New report looks at intrinsic changes to nuclear warheads
The report summarized a workshop sponsored by the American Association for the Advancement of Science and the Union of Concerned Scientists in December. Specialists participated in an effort to brainstorm and find agreement on new measures that would make nuclear warheads more safe and secure.
All experts in attendance agreed that ensuring chemical weapons are secure is a "substantial issue," but there was disagreement on how to make them more secure.
The prospect of equipping warheads with self-destruction technology was one point of contention. Some experts argued that it would be difficult to detonate a stolen weapon in accordance with international standards. Others felt that such a measure would increase security and detract from the value of a stolen nuclear weapon.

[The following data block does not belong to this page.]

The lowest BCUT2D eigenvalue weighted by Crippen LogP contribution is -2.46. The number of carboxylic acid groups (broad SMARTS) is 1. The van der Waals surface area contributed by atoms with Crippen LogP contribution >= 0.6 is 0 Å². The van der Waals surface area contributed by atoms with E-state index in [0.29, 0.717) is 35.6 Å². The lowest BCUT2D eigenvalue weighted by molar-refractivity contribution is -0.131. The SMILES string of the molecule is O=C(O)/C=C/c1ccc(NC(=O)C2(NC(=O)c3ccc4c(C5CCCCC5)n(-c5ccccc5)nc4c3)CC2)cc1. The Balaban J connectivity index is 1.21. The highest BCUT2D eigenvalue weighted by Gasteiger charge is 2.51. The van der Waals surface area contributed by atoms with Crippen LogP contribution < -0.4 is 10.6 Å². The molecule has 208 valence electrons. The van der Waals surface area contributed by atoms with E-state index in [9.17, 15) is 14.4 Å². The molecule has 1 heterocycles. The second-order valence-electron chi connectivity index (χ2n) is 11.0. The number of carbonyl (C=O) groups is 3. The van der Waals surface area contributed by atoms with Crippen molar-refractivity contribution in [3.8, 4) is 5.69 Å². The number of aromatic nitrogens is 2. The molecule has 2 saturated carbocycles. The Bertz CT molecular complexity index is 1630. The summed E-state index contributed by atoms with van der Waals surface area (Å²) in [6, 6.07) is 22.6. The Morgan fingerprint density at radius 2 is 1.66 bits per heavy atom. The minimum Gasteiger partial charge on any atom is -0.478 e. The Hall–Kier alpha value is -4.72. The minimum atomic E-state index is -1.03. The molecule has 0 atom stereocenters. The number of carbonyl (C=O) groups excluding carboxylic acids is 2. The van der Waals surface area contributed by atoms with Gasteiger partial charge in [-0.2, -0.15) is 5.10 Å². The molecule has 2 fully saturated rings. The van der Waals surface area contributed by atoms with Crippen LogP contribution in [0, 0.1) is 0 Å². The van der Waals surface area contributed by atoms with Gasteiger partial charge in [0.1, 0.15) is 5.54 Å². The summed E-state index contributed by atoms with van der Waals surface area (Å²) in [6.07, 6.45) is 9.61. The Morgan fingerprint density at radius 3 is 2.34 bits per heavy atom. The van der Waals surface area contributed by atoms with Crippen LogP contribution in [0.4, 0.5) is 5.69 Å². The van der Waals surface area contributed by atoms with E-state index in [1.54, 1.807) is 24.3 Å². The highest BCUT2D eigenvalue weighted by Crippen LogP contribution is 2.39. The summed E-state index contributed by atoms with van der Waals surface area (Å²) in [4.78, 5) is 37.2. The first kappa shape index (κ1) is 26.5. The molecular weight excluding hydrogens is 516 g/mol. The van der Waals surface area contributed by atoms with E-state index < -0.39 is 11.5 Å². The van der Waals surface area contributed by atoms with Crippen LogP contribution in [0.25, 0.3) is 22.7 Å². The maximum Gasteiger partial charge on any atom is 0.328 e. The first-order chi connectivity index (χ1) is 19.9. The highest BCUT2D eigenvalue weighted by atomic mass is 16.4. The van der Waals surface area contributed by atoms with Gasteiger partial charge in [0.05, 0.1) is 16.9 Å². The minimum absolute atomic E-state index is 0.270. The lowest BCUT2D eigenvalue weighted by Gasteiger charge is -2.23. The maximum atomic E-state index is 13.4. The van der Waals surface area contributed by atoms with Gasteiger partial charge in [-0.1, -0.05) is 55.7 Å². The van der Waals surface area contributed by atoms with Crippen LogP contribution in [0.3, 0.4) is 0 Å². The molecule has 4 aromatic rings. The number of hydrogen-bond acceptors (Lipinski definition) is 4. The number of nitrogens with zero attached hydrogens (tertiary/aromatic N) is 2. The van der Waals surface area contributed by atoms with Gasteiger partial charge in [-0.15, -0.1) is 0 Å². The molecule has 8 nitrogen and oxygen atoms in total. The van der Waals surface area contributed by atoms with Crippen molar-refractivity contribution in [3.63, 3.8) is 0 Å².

Another expert in attendance suggested the implementation of technology that transmitted the location of a nuclear weapon that was moved from where it is supposed to be.
"There was broad agreement that the cyber security of nuclear command and control networks in the United States, Russia and other states is of critical importance and warrants attention," the report said. "However, the high level of classification inherent to nuclear command and control procedures makes it difficult to have an in-depth understating of the potential scope and severity of threats and of appropriate measures to counteract them."
The workshop was conducted under Chatham House Rule, which is designed to provide anonymity to participants in an effort to foster an open of exchange of ideas.